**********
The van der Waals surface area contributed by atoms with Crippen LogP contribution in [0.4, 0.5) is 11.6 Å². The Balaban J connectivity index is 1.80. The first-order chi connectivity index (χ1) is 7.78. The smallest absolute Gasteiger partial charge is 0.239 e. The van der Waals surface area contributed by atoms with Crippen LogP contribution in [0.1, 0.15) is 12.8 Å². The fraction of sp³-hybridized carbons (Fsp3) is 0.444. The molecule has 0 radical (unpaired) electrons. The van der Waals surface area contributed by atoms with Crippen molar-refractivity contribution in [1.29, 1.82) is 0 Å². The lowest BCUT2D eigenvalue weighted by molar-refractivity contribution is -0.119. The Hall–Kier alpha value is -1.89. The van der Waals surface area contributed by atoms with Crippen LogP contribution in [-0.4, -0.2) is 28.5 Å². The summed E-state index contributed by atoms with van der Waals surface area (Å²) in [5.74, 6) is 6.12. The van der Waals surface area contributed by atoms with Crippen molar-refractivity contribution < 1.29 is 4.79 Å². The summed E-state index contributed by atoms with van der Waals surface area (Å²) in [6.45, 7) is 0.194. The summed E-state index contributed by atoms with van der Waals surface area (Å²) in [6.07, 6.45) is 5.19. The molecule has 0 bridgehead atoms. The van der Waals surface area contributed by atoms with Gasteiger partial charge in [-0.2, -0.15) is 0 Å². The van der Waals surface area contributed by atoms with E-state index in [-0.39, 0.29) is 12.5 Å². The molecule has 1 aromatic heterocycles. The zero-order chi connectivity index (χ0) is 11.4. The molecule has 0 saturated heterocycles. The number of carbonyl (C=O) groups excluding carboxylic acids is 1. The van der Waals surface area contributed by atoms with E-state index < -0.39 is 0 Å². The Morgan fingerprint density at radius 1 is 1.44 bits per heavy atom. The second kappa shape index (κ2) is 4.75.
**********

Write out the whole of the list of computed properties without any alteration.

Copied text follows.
The van der Waals surface area contributed by atoms with Crippen LogP contribution in [0.4, 0.5) is 11.6 Å². The Balaban J connectivity index is 1.80. The first-order chi connectivity index (χ1) is 7.78. The smallest absolute Gasteiger partial charge is 0.239 e. The van der Waals surface area contributed by atoms with Crippen LogP contribution in [0.1, 0.15) is 12.8 Å². The fraction of sp³-hybridized carbons (Fsp3) is 0.444. The molecule has 0 radical (unpaired) electrons. The van der Waals surface area contributed by atoms with Crippen molar-refractivity contribution in [1.29, 1.82) is 0 Å². The lowest BCUT2D eigenvalue weighted by molar-refractivity contribution is -0.119. The Hall–Kier alpha value is -1.89. The van der Waals surface area contributed by atoms with Crippen LogP contribution in [-0.4, -0.2) is 28.5 Å². The summed E-state index contributed by atoms with van der Waals surface area (Å²) in [5.74, 6) is 6.12. The van der Waals surface area contributed by atoms with Crippen molar-refractivity contribution < 1.29 is 4.79 Å². The summed E-state index contributed by atoms with van der Waals surface area (Å²) in [6.45, 7) is 0.194. The summed E-state index contributed by atoms with van der Waals surface area (Å²) in [6.07, 6.45) is 5.19. The molecule has 0 bridgehead atoms. The van der Waals surface area contributed by atoms with Gasteiger partial charge in [-0.2, -0.15) is 0 Å². The van der Waals surface area contributed by atoms with E-state index in [-0.39, 0.29) is 12.5 Å². The molecule has 1 aromatic heterocycles. The zero-order chi connectivity index (χ0) is 11.4. The molecule has 0 saturated heterocycles. The number of carbonyl (C=O) groups excluding carboxylic acids is 1. The van der Waals surface area contributed by atoms with E-state index < -0.39 is 0 Å². The Morgan fingerprint density at radius 1 is 1.44 bits per heavy atom. The second kappa shape index (κ2) is 4.75.